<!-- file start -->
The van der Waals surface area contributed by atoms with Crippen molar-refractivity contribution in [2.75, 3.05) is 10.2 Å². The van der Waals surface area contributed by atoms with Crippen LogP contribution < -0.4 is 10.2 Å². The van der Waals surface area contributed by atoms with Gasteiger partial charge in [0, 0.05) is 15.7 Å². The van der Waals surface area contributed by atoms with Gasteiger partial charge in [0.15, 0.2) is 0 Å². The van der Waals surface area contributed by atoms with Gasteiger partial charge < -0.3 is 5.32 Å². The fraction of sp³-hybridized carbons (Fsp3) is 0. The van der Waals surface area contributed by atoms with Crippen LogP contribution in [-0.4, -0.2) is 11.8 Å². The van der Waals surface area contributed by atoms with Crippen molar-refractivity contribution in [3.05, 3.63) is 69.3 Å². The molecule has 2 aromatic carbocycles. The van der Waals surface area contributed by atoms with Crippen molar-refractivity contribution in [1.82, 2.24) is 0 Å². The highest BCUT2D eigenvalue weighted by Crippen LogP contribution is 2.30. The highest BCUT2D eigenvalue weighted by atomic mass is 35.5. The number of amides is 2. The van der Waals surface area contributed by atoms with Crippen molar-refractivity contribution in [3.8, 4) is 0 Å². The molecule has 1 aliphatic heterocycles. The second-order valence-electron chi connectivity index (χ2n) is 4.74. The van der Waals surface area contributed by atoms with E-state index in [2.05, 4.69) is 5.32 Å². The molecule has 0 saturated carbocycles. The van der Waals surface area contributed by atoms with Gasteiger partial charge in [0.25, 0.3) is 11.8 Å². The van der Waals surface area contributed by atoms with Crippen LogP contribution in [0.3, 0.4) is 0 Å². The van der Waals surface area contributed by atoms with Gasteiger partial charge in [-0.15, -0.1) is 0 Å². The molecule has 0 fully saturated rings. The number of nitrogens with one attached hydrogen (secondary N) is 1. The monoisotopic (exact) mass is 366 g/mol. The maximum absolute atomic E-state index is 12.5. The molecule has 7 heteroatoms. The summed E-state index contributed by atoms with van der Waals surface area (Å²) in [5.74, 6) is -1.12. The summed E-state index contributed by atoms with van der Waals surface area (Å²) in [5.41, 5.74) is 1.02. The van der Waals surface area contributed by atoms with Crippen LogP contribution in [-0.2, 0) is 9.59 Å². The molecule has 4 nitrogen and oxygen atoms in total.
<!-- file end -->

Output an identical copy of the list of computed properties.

The van der Waals surface area contributed by atoms with Crippen molar-refractivity contribution in [2.75, 3.05) is 10.2 Å². The van der Waals surface area contributed by atoms with Crippen LogP contribution < -0.4 is 10.2 Å². The van der Waals surface area contributed by atoms with Gasteiger partial charge in [0, 0.05) is 15.7 Å². The van der Waals surface area contributed by atoms with Gasteiger partial charge in [0.15, 0.2) is 0 Å². The van der Waals surface area contributed by atoms with Gasteiger partial charge < -0.3 is 5.32 Å². The fraction of sp³-hybridized carbons (Fsp3) is 0. The van der Waals surface area contributed by atoms with Crippen LogP contribution in [-0.4, -0.2) is 11.8 Å². The van der Waals surface area contributed by atoms with Crippen molar-refractivity contribution in [3.05, 3.63) is 69.3 Å². The molecule has 2 aromatic carbocycles. The van der Waals surface area contributed by atoms with Crippen molar-refractivity contribution in [1.82, 2.24) is 0 Å². The highest BCUT2D eigenvalue weighted by Crippen LogP contribution is 2.30. The highest BCUT2D eigenvalue weighted by atomic mass is 35.5. The number of amides is 2. The van der Waals surface area contributed by atoms with Crippen molar-refractivity contribution in [3.8, 4) is 0 Å². The molecule has 1 aliphatic heterocycles. The second-order valence-electron chi connectivity index (χ2n) is 4.74. The van der Waals surface area contributed by atoms with E-state index in [2.05, 4.69) is 5.32 Å². The molecule has 0 saturated carbocycles. The van der Waals surface area contributed by atoms with Gasteiger partial charge in [0.25, 0.3) is 11.8 Å². The van der Waals surface area contributed by atoms with Crippen LogP contribution in [0.3, 0.4) is 0 Å². The van der Waals surface area contributed by atoms with Gasteiger partial charge in [-0.15, -0.1) is 0 Å². The molecule has 0 fully saturated rings. The number of nitrogens with one attached hydrogen (secondary N) is 1. The monoisotopic (exact) mass is 366 g/mol. The maximum absolute atomic E-state index is 12.5. The molecule has 7 heteroatoms. The summed E-state index contributed by atoms with van der Waals surface area (Å²) in [5.74, 6) is -1.12. The summed E-state index contributed by atoms with van der Waals surface area (Å²) in [5.41, 5.74) is 1.02. The van der Waals surface area contributed by atoms with Crippen LogP contribution in [-0.2, 0) is 9.59 Å². The molecule has 4 nitrogen and oxygen atoms in total.